by William Jordan Williamson
Current and former NYU English faculty, in addition to students, friends, and family, gathered at Fales Library on November 8th to celebrate the life and work of Dr. Kenneth Silverman, who passed away this summer at the age of 81. Dr. Silverman is survived by his daughter, Willa; his son, Ethan; his brother, Alexander; three grandchildren; and his partner, Jane Mallison.
Dr. John Maynard organized the evening, with help from Marvin Taylor at Fales, offering colleagues the opportunity to reflect on Dr. Silverman’s time at NYU. Nine friends and colleagues of his spoke, remembering both Dr. Silverman’s scholarship and his friendship, and Ms. Mallison concluded the evening with a reading of a poem.
Dr. Tom Augst, chair of the English Department, started the evening with a summation of Dr. Silverman’s life and work. Born in New York City and educated at Stuyvesant High School and Columbia, before spending 37 years in the NYU English Department and retiring in 2001, Dr. Silverman was, Dr. Augst noted, a lifelong New Yorker. Though it must have been a challenge to sum up such a wide-ranging career, Dr. Augst admirably distilled his interests and achievements. Professionally, Dr. Silverman distinguished himself as a literary biographer, an area that requires a “breadth and detail” of research, Dr. Augst said, that we might find hard to appreciate today, in an era when mass information is constantly available to us.
Dr. Silverman wrote authoritative biographies of several key American figures, including Edgar Allan Poe, Samuel Morse, and John Cage, in addition to A Cultural History of the American Revolution. His biography of Cotton Mather, though, published in 1984, stands out even among other impressive works: it won the Pulitzer Prize in Biography or Autobiography and the Bancroft Prize for works in American history. Dr. Silverman’s career, defined by his interest in and gift for biography, Dr. Augst noted, “testifies to the literary craft of writing lives back into history.” The life of Cotton Mather, for instance, Dr. Silverman illuminated—he might have formerly been regarded as what Dr. Silverman called a “gargoyle” of American bigotry, but with the attention of biography, he stands as perhaps the “first unmistakably American figure.”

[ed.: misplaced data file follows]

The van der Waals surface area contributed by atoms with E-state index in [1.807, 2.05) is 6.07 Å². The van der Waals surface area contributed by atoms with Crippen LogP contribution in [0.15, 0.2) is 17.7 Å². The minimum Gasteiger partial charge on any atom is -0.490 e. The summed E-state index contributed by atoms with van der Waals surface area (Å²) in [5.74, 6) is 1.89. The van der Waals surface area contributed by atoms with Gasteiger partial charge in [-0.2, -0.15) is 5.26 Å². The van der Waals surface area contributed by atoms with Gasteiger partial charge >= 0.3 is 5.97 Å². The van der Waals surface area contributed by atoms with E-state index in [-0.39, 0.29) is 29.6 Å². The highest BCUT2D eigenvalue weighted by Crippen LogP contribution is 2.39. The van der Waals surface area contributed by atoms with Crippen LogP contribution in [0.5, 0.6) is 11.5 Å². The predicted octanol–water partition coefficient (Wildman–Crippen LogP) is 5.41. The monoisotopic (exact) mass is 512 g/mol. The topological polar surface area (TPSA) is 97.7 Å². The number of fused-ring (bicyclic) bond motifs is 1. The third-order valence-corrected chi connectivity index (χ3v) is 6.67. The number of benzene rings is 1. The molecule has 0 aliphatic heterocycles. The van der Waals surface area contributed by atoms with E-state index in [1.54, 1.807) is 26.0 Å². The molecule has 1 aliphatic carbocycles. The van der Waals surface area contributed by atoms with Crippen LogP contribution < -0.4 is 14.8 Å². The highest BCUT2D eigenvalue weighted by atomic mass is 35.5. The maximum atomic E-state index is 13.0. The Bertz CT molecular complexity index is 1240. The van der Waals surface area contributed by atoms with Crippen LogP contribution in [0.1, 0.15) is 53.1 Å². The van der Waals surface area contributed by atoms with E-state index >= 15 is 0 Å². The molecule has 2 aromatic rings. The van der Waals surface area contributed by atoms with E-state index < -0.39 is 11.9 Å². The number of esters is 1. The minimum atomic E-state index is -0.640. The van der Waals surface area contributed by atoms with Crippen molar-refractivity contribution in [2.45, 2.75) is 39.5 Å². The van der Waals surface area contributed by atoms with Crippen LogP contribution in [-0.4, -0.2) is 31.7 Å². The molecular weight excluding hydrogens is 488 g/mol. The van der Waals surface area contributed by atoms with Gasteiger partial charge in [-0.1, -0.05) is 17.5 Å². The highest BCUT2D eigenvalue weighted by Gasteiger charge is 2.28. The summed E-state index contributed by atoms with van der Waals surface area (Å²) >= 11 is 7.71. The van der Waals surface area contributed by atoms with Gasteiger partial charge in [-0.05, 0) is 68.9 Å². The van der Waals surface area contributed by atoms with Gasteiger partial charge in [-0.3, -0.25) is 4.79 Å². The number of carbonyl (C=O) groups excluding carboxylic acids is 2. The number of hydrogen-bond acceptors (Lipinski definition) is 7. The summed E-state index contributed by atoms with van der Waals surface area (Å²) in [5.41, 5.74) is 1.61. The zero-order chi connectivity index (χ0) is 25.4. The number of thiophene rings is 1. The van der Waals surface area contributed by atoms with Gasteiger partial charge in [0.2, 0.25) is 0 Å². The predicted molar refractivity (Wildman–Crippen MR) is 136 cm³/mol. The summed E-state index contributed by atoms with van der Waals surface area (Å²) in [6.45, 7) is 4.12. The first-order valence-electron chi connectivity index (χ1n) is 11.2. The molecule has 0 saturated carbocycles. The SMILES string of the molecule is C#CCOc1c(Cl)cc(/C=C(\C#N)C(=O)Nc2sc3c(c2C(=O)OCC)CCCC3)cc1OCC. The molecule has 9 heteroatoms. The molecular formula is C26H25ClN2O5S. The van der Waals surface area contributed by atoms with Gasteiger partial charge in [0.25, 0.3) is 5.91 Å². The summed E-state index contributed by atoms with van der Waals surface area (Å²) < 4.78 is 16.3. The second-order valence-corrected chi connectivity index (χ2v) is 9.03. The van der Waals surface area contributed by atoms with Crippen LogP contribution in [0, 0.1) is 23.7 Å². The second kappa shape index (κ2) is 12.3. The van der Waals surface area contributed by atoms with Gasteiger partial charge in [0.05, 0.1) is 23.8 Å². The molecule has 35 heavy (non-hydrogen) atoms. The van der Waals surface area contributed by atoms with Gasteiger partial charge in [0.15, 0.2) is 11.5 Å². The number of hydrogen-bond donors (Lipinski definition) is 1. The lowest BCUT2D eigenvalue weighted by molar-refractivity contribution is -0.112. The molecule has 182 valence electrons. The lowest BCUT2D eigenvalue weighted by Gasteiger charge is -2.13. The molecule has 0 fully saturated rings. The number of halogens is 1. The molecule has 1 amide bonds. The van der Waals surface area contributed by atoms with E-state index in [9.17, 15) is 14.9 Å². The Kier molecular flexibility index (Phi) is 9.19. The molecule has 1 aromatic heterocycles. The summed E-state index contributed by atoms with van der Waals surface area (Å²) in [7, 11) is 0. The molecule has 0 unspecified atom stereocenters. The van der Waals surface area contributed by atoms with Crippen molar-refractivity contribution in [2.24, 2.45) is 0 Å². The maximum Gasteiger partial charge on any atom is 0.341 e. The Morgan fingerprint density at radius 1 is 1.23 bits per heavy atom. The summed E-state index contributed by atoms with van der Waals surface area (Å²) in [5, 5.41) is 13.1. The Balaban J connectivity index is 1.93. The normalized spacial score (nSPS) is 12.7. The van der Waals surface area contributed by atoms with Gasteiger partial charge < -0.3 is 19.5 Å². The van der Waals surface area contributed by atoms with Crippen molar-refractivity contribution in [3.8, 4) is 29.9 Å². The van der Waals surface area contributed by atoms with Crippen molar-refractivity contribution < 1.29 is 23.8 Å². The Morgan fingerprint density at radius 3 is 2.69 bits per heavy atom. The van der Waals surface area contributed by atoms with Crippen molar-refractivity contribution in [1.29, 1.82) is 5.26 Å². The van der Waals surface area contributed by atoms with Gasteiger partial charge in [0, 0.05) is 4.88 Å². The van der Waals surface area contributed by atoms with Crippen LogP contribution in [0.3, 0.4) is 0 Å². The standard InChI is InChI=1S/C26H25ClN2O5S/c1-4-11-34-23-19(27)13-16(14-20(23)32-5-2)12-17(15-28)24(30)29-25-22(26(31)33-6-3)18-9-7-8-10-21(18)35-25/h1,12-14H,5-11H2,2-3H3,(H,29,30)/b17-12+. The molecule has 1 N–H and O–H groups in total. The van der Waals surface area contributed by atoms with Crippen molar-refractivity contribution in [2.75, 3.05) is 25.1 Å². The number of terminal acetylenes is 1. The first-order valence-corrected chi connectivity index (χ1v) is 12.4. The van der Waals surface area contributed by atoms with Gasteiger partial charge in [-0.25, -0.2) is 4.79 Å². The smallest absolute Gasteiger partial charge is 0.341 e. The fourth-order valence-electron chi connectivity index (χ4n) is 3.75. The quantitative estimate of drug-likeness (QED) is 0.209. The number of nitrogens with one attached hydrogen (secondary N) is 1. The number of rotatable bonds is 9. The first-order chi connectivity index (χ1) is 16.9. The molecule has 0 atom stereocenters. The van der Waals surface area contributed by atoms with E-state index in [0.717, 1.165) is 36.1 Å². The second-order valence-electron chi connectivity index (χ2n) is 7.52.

At NYU, Dr. Silverman shared his enthusiasm for the discipline of biography through his direction of the Biography Seminar, and his passion for American literature and history as the co-director of the American Civilizations program, along with his teaching in the English Department. Several of his colleagues from the Biography Seminar spoke after Dr. Augst, in addition to colleagues in American Studies and some in the English Department who shared a friendship with him, if not a field of study. The evening was certainly not as rigorous as, for instance, The Life and times of Cotton Mather, but it was, similarly, an evocation of a life and times. Dr. Silverman’s work as a biographer was, he said, often “hard work against long odds.” For scholarly work in literary biography, Dr. Silverman’s assessment is no doubt true, but no one who spoke in remembrance of him seemed anything but glad to celebrate the life of someone who himself celebrated so many.